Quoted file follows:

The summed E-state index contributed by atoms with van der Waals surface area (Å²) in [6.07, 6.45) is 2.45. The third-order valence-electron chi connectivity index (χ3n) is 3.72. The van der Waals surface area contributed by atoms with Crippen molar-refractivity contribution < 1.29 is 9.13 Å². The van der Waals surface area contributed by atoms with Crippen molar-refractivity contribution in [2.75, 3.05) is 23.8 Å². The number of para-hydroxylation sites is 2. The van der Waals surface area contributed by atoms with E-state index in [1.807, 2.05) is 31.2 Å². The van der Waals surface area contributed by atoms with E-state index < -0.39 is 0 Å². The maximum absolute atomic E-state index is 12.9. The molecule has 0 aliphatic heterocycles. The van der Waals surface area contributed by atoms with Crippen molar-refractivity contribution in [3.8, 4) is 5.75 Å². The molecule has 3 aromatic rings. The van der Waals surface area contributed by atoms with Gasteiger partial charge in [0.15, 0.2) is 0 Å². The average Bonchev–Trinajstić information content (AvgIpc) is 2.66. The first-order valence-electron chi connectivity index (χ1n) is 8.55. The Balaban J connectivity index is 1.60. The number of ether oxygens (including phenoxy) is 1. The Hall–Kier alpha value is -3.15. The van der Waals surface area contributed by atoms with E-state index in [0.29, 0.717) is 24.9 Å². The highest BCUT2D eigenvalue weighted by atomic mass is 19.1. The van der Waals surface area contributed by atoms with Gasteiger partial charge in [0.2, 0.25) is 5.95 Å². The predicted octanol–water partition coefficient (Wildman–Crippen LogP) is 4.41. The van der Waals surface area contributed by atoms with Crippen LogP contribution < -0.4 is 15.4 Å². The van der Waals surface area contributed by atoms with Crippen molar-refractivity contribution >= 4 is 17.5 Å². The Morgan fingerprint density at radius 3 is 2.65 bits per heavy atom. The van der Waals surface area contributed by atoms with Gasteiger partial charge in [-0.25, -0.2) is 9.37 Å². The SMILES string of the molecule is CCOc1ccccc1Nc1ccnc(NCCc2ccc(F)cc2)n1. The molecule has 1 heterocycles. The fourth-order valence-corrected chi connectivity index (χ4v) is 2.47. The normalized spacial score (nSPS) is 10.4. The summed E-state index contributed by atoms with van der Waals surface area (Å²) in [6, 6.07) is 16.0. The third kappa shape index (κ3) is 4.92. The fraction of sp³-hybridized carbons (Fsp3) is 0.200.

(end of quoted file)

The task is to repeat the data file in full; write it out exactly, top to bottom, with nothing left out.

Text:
The summed E-state index contributed by atoms with van der Waals surface area (Å²) in [6.07, 6.45) is 2.45. The third-order valence-electron chi connectivity index (χ3n) is 3.72. The van der Waals surface area contributed by atoms with Crippen molar-refractivity contribution < 1.29 is 9.13 Å². The van der Waals surface area contributed by atoms with Crippen molar-refractivity contribution in [2.75, 3.05) is 23.8 Å². The number of para-hydroxylation sites is 2. The van der Waals surface area contributed by atoms with E-state index in [1.807, 2.05) is 31.2 Å². The van der Waals surface area contributed by atoms with E-state index < -0.39 is 0 Å². The maximum absolute atomic E-state index is 12.9. The molecule has 0 aliphatic heterocycles. The van der Waals surface area contributed by atoms with Crippen molar-refractivity contribution in [3.8, 4) is 5.75 Å². The molecule has 3 aromatic rings. The van der Waals surface area contributed by atoms with Gasteiger partial charge in [0.15, 0.2) is 0 Å². The average Bonchev–Trinajstić information content (AvgIpc) is 2.66. The first-order valence-electron chi connectivity index (χ1n) is 8.55. The Balaban J connectivity index is 1.60. The number of ether oxygens (including phenoxy) is 1. The Hall–Kier alpha value is -3.15. The van der Waals surface area contributed by atoms with E-state index in [0.29, 0.717) is 24.9 Å². The highest BCUT2D eigenvalue weighted by atomic mass is 19.1. The van der Waals surface area contributed by atoms with Gasteiger partial charge in [0.2, 0.25) is 5.95 Å². The predicted octanol–water partition coefficient (Wildman–Crippen LogP) is 4.41. The van der Waals surface area contributed by atoms with Crippen LogP contribution < -0.4 is 15.4 Å². The van der Waals surface area contributed by atoms with Crippen molar-refractivity contribution >= 4 is 17.5 Å². The Morgan fingerprint density at radius 3 is 2.65 bits per heavy atom. The van der Waals surface area contributed by atoms with Gasteiger partial charge in [-0.25, -0.2) is 9.37 Å². The SMILES string of the molecule is CCOc1ccccc1Nc1ccnc(NCCc2ccc(F)cc2)n1. The molecule has 1 heterocycles. The fourth-order valence-corrected chi connectivity index (χ4v) is 2.47. The normalized spacial score (nSPS) is 10.4. The summed E-state index contributed by atoms with van der Waals surface area (Å²) in [6, 6.07) is 16.0. The third kappa shape index (κ3) is 4.92. The fraction of sp³-hybridized carbons (Fsp3) is 0.200.